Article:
The good thing is that it looked worse than it was. The bad thing was that it hurt to walk and we were all shivering. Nevertheless my teammates were great sports and we thought our race was a job well done, what with our coming in at 15:25 (the team first in our heat had come in at 12 minutes or so).

Then we found out we had actually advanced to semi-finals! The weather was getting chillier though, and everyone wanted food, so off we went to eat some brunch.

2013-09-29 11.55.44

Uh yeah, that’s all whipped cream. I didn’t eat all of it though. Not all >____>.

Full after our brunch munch, our team went back to the beach to race at 1:20 PM. The rain had started, the winds were picking up and everyone was clamouring for some blue plastic ponchos being held out by BC Hydro surveyors. That’s clever marketing research (although people could be lying just to get ponchos). We were admittedly very miserable, what with the races being delayed and us not getting into a boat until almost 2:00 PM, however, once we were on the water things seemed all better. Abriel had left but our original steer-person was back and we were good to go.

Five minutes later, we all realized there was no way we’d advance because we were so dead last it was funny. We paddled, and joked, and growled and pushed on, but even after Ingrid (the more graceful runner) had retrieved our baton we knew that it was over. Over. Our brunch-munched-bodies didn’t even have the strength to paddle. Then one girl started to sing…

Row, row, row your boat…

And the rest of the girls joined in…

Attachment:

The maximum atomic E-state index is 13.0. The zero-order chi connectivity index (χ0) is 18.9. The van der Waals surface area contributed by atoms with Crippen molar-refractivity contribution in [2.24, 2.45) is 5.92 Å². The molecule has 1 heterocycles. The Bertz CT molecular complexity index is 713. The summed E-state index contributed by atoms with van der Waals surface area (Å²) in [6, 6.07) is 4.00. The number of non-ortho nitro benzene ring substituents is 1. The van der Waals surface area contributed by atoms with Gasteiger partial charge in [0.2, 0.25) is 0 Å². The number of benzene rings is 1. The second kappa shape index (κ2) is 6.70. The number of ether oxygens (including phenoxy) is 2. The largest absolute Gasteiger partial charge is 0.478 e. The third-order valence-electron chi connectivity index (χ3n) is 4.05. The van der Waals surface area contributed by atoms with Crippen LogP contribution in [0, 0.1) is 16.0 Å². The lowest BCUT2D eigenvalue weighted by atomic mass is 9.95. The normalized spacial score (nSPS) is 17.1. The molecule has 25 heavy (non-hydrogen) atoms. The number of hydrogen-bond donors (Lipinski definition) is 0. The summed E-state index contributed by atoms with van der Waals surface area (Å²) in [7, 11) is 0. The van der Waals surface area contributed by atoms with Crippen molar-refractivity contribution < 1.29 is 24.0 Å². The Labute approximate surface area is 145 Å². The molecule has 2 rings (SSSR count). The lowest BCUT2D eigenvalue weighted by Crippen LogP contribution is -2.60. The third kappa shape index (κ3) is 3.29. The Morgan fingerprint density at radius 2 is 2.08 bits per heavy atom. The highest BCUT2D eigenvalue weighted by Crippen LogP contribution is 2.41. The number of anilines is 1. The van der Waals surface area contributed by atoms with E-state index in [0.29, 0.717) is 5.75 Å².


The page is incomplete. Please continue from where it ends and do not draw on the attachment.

Gently down the stream…

And then suddenly the guys in the back roared out:


And that was when our absolute whacked-up paddle-time began. Some of us were laughing so hard we really couldn’t paddle. We had reached the halfway point in the course and you could see the next heat starting, and suddenly we didn’t want to be lapped by the other team. We paddled some more and we were at the final turning point; the last path of paddling stretched out straight in front of us. We began singing in rounds.

Row, row, row your boat, gently down the stream; merrily merrily merrily merrily life is but a dream

Row, row, row your boat, gently down the stream; merrily merrily merrily merrily life is but a dream

Row, row, row your boat, gently down the stream; merrily merrily merrily merrily life is but a dream

Row, row, row your boat, gently down the stream; merrily merrily merrily merrily life is but a dream

Row, row, row your boat, gently down the stream; merrily merrily merrily merrily life is but a dream

Row, row, row your boat, gently down the stream; merrily merrily merrily merrily life is but a dream

We rowed and sang for all we were worth and finally, finally we rowed onto the sand and Ingrid struck the gong. We cheered.

roster and times

We were pretty proud of our first time, and the second time was surprisingly okay. We didn’t advance, but I can safely say that Row Row Row Your Boat has a whole new level of meaning for us now.

Good job, team!